Photos: Inverdoorn Game Reserve

This portion of our trip was ‘sponsored’ by Susan and Terry Akers. Thanks for everything, guys!

After having an amazing time in, around, and outside of Cape Town, mom, Terry, Danielle and I headed 3 hours outside the city to Inverdoorn Game Reserve and Safari Lodge. We spent one night and had two game drives while we were there, one in the afternoon on day 1, and one at sunrise on day 2. The lodge was pretty nice, the food was good, and we had a great time. Instead of boring you with the play-by-play, I’ll just let the pictures do the talking. Click on any of them to see a full-size image. Enjoy!

Heading out on our first game drive in the afternoon. The "roads" in the reserve were pretty rugged.

Heading out on our first game drive in the afternoon. The “roads” in the reserve were pretty rugged.

The first animal we came across was this Elephant. He walked right by our vehicle, passing about 10 inches from my face.

The first animal we came across was this Elephant. He walked right by our vehicle, passing about 10 inches from my face.

Just after our first encounter, the same elephant in better lighting.

Just after our first encounter, the same elephant in better lighting.

The elephants like to follow the roads for some reason.

The elephants like to follow the roads for some reason.

After the elephant excitement, we saw some cheetahs!

After the elephant excitement, we saw some cheetahs!

Another cheetah.

Another cheetah.

Inverdoorn operates a cheetah rehab program for animals rescued from "breeders". Unable to be returned to the wild, they nevertheless let them run down this long track. It was an amazing experience - they are so fast! Click to zoom in.

Inverdoorn operates a cheetah rehab program for animals rescued from “breeders”. Unable to be returned to the wild, they nevertheless let them run down this long track. It was an amazing experience – they are so fast! Click to zoom in.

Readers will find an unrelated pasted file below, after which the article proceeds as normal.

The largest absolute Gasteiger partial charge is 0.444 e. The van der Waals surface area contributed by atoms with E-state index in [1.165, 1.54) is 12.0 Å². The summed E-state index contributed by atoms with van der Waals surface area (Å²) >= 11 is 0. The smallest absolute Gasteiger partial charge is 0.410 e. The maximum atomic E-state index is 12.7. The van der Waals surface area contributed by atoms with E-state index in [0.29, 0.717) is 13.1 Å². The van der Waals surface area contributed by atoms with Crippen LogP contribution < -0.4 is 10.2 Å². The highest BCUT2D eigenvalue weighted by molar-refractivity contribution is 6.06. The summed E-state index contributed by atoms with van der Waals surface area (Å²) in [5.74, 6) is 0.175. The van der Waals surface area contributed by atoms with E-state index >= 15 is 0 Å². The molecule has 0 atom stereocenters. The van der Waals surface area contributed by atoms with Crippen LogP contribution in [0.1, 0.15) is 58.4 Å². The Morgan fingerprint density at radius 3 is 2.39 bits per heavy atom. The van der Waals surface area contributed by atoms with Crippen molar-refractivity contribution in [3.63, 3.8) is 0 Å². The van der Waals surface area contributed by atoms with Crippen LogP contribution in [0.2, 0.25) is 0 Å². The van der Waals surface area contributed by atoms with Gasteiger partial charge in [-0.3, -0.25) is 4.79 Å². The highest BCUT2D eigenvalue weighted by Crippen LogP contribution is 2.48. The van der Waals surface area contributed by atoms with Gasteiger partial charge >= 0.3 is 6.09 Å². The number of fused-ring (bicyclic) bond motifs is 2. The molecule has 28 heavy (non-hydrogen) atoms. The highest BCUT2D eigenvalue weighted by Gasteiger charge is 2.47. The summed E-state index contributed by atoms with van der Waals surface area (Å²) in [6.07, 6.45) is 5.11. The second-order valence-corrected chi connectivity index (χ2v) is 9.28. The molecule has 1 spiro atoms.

After the cheetahs, we went in search of giraffes. They proved to be the most camera-shy, running away whenever we got close.

After the cheetahs, we went in search of giraffes. They proved to be the most camera-shy, running away whenever we got close.

On our way to look for some rhinos, we encountered a group of Zebras. Most were a bit too far away for our camera, but this guy was standing about 35 feet from us.

On our way to look for some rhinos, we encountered a group of Zebras. Most were a bit too far away for our camera, but this guy was standing about 35 feet from us.

Rhino. Sadly, they have to lure their rhinos to a specific spot every afternoon using this hay so that they can follow them around all night to protect them from poachers.

Rhino. Sadly, they have to lure their rhinos to a specific spot every afternoon using this hay so that they can follow them around all night to protect them from poachers.

Toward the end of the drive, we were off to enjoy some outdoor snacks and warm beverages, and we ran into our elephant friends again.

Toward the end of the drive, we were off to enjoy some outdoor snacks and warm beverages, and we ran into our elephant friends again.

It was cold! Like 50 degrees and very windy. We bundled up and enjoyed our warm sangria and snacks at the end of the drive.

It was cold! Like 50 degrees and very windy. We bundled up and enjoyed our warm sangria and snacks at the end of the drive.

Day two: we were up early to enjoy a sunrise game drive.

Day two: we were up early to enjoy a sunrise game drive.

One of our elephant friends. You an see he's missing a tusk - he is also a rescued animal. The downed trees in the background were felled by the elephants. If they can't reach the top branches, they just pull the whole tree down.

One of our elephant friends. You an see he’s missing a tusk – he is also a rescued animal. The downed trees in the background were felled by the elephants. If they can’t reach the top branches, they just pull the whole tree down.

Demonstrating the incredible reach of those trunks.

Demonstrating the incredible reach of those trunks.

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A lone impala. Possibly the only animals more skittish than the giraffes.

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Blue wildebeest grazing in the early morning mist.

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Zebra and springbok sharing breakfast.

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A kudu bull wandering alone at sunrise.

This is Velvet. She was injured as a cub and cannot survive in the wild. She's been domesticated.

This is Velvet. She was injured as a cub and cannot survive in the wild. She’s been domesticated.

This is me petting Velvet. It was awesome.

This is me petting Velvet. It was awesome.

After an amazing 9 days with Adam’s mom, SueAnne, and her husband Terry we were back on our own. While we loved the time we spent with them exploring Cape Town we were so excited for our next adventure – Road tripping through Namibia on our way to Victoria Falls and Jo’Burg!

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